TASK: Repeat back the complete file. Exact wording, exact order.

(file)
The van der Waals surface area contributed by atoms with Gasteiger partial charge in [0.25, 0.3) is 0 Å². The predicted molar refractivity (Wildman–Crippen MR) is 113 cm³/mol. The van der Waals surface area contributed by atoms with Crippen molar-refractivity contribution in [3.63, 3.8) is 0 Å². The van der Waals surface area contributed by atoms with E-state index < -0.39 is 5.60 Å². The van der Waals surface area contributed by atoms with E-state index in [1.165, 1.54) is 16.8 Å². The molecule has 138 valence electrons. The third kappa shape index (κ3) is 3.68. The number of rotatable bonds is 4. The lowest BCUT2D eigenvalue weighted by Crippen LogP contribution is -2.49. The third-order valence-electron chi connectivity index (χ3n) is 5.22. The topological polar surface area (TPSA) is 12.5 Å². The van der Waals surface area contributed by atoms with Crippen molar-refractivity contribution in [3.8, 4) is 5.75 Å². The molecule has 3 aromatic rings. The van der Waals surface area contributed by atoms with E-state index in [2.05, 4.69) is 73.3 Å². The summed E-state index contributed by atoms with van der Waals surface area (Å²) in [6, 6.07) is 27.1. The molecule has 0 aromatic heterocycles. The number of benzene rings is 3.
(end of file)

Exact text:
The van der Waals surface area contributed by atoms with Gasteiger partial charge in [0.25, 0.3) is 0 Å². The predicted molar refractivity (Wildman–Crippen MR) is 113 cm³/mol. The van der Waals surface area contributed by atoms with Crippen molar-refractivity contribution in [3.63, 3.8) is 0 Å². The van der Waals surface area contributed by atoms with E-state index < -0.39 is 5.60 Å². The van der Waals surface area contributed by atoms with E-state index in [1.165, 1.54) is 16.8 Å². The molecule has 138 valence electrons. The third kappa shape index (κ3) is 3.68. The number of rotatable bonds is 4. The lowest BCUT2D eigenvalue weighted by Crippen LogP contribution is -2.49. The third-order valence-electron chi connectivity index (χ3n) is 5.22. The topological polar surface area (TPSA) is 12.5 Å². The van der Waals surface area contributed by atoms with Crippen molar-refractivity contribution in [3.8, 4) is 5.75 Å². The molecule has 3 aromatic rings. The van der Waals surface area contributed by atoms with E-state index in [2.05, 4.69) is 73.3 Å². The summed E-state index contributed by atoms with van der Waals surface area (Å²) in [6, 6.07) is 27.1. The molecule has 0 aromatic heterocycles. The number of benzene rings is 3.